This is not to say that respondeat superior somehow changes to “if the company benefits, even in some remote way, there is liability”.  Scope of employment still matters, of course.  But when your job is to promote the company, its agenda, and its products and services by the use of social media, then it isn’t clear when “scope of employment” ends.

The reason is that social media demands the elimination of the artificial barrier between the Company and the Community.  The driving principle behind Cluetrain, the fountainhead of social media, is to be authentic.  Human beings want to talk to other human beings.  That’s why Gary Vaynerchuk’s obsession with the NY Jets is part and parcel of the Wine Library story.  And why David Armano talking about music is a good thing for his employer.

As a result, social media employees appear to me to be 24 x 7 x 365 employees.  They’re always on the job, except when they’re offline (which likely means they’re asleep).  Frolic and detour — as long as one is online — simply does not apply to social media professionals, because social media itself includes so much that would be considered frolic and detour under traditional job descriptions.

So… Automatic Liability?

Does that mean that the company would always be automatically liable if the bad act was done via social media by an employee?  That seems a stretch.

Take a fictitious employee, John, who is a junior marketer at Major Brokerage XYZ.  One of his duties is to update the company blog.  One night, after a few beers, John goes on Facebook and downloads some pirated MP3’s.  Is Major Brokerage XYZ liable for copyright infringement because John is a “social media employee” and the bad act took place online?

I doubt that very much.  Even though his copyright infringement happened online, and even though John is a “social media employee”, I do think most people (and most courts) would see what he did as being outside the scope of employment.  Of course, much depends on the specific facts: if he used a company computer, or if Major Brokerage XYZ had an internal library of pirated MP3’s contributed by its employees, etc.  But generally, pirating MP3’s on one’s personal laptop at night is probably not going to implicate Major Brokerage XYZ.

Back to the Future

Twitter ipsa loquitur...

Seems to me that when it comes to social media and online, we’ll end up re-plumbing the original understanding of employer responsibility under common law.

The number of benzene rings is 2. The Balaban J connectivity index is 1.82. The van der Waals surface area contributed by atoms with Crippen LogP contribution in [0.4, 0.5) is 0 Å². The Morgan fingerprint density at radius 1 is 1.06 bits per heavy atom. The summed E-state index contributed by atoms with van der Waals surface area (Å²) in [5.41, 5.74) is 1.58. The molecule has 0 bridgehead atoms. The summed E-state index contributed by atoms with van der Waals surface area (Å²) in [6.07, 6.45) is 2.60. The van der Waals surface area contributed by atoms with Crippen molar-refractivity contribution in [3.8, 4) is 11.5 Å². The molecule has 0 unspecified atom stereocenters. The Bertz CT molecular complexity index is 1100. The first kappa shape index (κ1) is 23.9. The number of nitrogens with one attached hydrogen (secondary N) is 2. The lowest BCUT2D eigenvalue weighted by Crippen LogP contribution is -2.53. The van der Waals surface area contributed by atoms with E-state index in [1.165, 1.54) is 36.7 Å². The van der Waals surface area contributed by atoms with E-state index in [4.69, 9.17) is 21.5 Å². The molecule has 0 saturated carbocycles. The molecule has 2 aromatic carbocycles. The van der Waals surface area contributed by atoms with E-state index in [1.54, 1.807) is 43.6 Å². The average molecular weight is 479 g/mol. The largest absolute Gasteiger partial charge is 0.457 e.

First, I believe that the actual responsibilities of the employee should matter.  John, in the example above, is a junior marketer with a fairly limited “social media” responsibility: update the company blog.  If he were, instead, the VP of Marketing or the Director of Social Media, that might alter the result somewhat.

In my mind, the reason is that because social media so erodes the barrier between the personal and the corporate, greater authority in social media should carry greater responsibility.  Presumably the Director of Social Media would have the authority to use the entire range of tools available to the social media practitioner to promote the company, its brand, and its products/services.  She might be empowered to do things that a junior account executive might not be, especially since she may be pushing the envelope to see what works and what does not.

Furthermore, there is something to the notion that responsibility is correlated to benefit: to the extent that the company benefits, so it should also be responsible.  A junior marketer may yield precious little benefit to the corporate brand; the Director of Social Media might deliver enormous benefits.

Second, I think the actual nature of the “bad act” will be relevant — because it sort of goes to the “frolic and detour” doctrine.  Even though social media is infused with all sorts of personal things that would be frolic and detour, some things simply don’t match all that well.  There is a world of difference, in my mind, between defamation and downloading pirated MP3’s for example.  The former is much closer to the benefits gained by the Company by the activities of the Director of Social Media.

Third, I believe the company’s actual knowledge (or the infamous “should have known” standard of knowledge) will matter.  If the company encourages the use of Facebook by all of its customer service employees, and one of them engages in personal defamation on “personal time”, it’s hard to say the company did not know that she was using Facebook.  But if the Director of Social Media turns out to have a secret identity as a black-hat hacker who, as part of a social network of hackers, illegally broke into a bank’s system… boy, it’s awfully hard to hold the company responsible for something it had no knowledge of and had no reason to know.

The Law vs. Ethics

Now, that’s the legal angle to this whole issue.  What about the ethical one?

Suppose that Brokerage XYZ never knew that its Director of Social Media, who is active in all sorts of channels, is an active contributor to a vile racist social network in his own name — which of course, is connected to the Company’s brand through the power of Google.